I saw a show the other night called Independent Lens|PBS The King. PBS is our local public TV channel. (It can also be steamed). Forty years after the death of Elvis Presley, filmmaker Eugene Jarecki takes the King’s 1963 Rolls-Royce on a road trip across America.The show is presumably about Elvis–the so called King of rock and roll, however it tackles a much larger and current viewpoint(s) on the American Dream vs. American Reality as it cleverly uses the rise an fall of Elvis as a metaphor:
A cross-country road trip in Elvis’ Presley’s 1963 Rolls-Royce, The King is far more than a musical biopic; it’s a penetrating portrait of America at a critical time in the nation’s history and an unflinching investigation into the state of the American dream. The film traces Elvis’ rise and fall from the Deep South to New York, Las Vegas, and countless points between. Alongside this, the film examines America in parallel, from her auspicious founding to her own struggles with excess power up to the acute challenges of today.
I am not a great fan of Elvis Presley per se, however I do admire his early breakthrough work and artistry. What really woke and startled me was/is the selling of the American Dream through Hollywood as the reality for one and all.
“So I think that the American Dream was always someone’s fantasy, and someone else’s drunken nightmare.”
Anthony Bourdain understood this. His final episodes on Parts Unknown–Manhattan’s Lower East Side and The Bronx also focus on this dream vs. fantasy experience mainly through the eyes and lives of groundbreaking creative artists. Growing up in the 1950s and 1960s left little room for identifying with any other reality than the big American Dream, “Work hard–get ahead,” which was viable for a large swath of working middle America at the time, and a cruel joke for the under privileged. Sadly, civil rights abuses, The Civil Rights movement and the Viet Nam war were merely background “noise” unless you were living/experiencing it.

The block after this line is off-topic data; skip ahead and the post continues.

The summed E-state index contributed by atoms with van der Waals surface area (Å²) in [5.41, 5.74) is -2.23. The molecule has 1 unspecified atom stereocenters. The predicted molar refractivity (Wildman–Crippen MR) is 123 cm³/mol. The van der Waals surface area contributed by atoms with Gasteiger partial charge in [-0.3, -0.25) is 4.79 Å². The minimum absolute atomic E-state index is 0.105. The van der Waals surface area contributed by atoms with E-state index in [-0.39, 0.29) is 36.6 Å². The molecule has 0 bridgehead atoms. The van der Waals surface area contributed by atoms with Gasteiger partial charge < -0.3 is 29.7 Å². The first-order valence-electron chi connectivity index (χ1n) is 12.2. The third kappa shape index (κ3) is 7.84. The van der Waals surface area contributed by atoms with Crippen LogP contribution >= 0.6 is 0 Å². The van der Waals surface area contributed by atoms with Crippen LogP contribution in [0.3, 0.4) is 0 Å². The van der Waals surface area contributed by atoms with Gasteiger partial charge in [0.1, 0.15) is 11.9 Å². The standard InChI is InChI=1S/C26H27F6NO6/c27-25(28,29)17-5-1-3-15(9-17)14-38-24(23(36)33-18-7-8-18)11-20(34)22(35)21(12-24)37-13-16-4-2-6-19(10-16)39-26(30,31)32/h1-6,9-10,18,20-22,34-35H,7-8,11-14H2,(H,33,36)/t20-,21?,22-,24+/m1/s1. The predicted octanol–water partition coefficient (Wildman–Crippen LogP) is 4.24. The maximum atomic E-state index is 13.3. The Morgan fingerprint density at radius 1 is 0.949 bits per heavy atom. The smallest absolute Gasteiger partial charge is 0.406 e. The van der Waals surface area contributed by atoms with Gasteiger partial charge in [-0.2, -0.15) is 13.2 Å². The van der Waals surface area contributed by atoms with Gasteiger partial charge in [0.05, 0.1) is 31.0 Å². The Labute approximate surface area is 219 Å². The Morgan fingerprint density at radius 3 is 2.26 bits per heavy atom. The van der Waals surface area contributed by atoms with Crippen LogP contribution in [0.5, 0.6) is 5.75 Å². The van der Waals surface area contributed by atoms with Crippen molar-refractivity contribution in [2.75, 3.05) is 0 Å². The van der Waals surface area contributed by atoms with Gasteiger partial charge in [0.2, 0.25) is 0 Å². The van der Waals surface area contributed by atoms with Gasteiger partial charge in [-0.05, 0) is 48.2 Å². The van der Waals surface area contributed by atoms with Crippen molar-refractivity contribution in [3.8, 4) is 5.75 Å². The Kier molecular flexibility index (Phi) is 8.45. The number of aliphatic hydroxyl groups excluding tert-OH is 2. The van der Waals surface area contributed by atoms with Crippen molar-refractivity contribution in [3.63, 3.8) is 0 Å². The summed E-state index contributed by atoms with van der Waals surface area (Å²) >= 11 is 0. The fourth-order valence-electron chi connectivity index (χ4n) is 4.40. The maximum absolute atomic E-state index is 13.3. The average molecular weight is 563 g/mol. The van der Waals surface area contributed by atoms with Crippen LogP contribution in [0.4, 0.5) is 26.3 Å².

This is a difficult post to write, because I’m not sure I’m getting my thoughts and feelings across accurately. The astounding takeaway here (for me) is how willingly we buy into illusion, dream or political belief compelling us in one direction without our ever being aware of or contemplating the alternative as in “Dream vs. drunken nightmare” until it smacks us in the face. And smack us in the face it does in today’s highly charged and chaotic climate with competing biases/beliefs–red vs blue state, conservative vs progressive, Trump vs anti-Trump and violent vs cooperative.
Watch the show’s clips from the media/press coverage on Elvis’ induction and turn in the Army vs. Muhammad Ali’s refusal to serve in the Viet Nam war. What a stark contrast of media slant or white vs. black political reporting, and thus the whitewashing of history. Muhammad Ali stood up for his beliefs, was exiled from boxing (every bit his identity/art as music was to Elvis), and thus he paid a high price for walking the walk or following his convictions, while Elvis went along for the politically correct ride and lost as well, only his loss was much more personal and damaging in the end–addiction. Today Ali is a hero or at least deemed courageous and empowering while Elvis is still musically entertaining–his is a cautionary tale. Elvis sold out- for money and fame–Ali did not.
And the question surfaces–did Elvis appropriate black musicians’ music/style etc. or did he blend multiple genres and grit into rock and roll? Some wonderful give and takes on this. I believe that the jury is still out here, but did he owe it to his black musical forebears to speak out and jump into civil rights protests? The bigger question in my mind is–what should we expect from entertainers? Is it imperative that they become political proponents/take sides or stick to entertaining? I believe it has to do with artists vs. entertainers. Artists and artistry has always been and will always be beacons for belief systems or a moral compass. Entertainers do not have to take up the mantle of politics. It gets confusing on art vs. diversion just as there are no cut and dry answers on artistic appropriation.
I highly recommend this show and the series for an independent and insightful look at American history at a critical historical time in the U.S.A juxtaposed to current events and culture. As Elvis’ 1963 Rolls-Royce cruises along, it also breaks down, has to be towed, picks up a hitch-hiker and other colorful characters, musicians and fans jump in and out for a ride. Our Canadian neighbors get to chime in as well. Quite entertaining and artistic at the same time..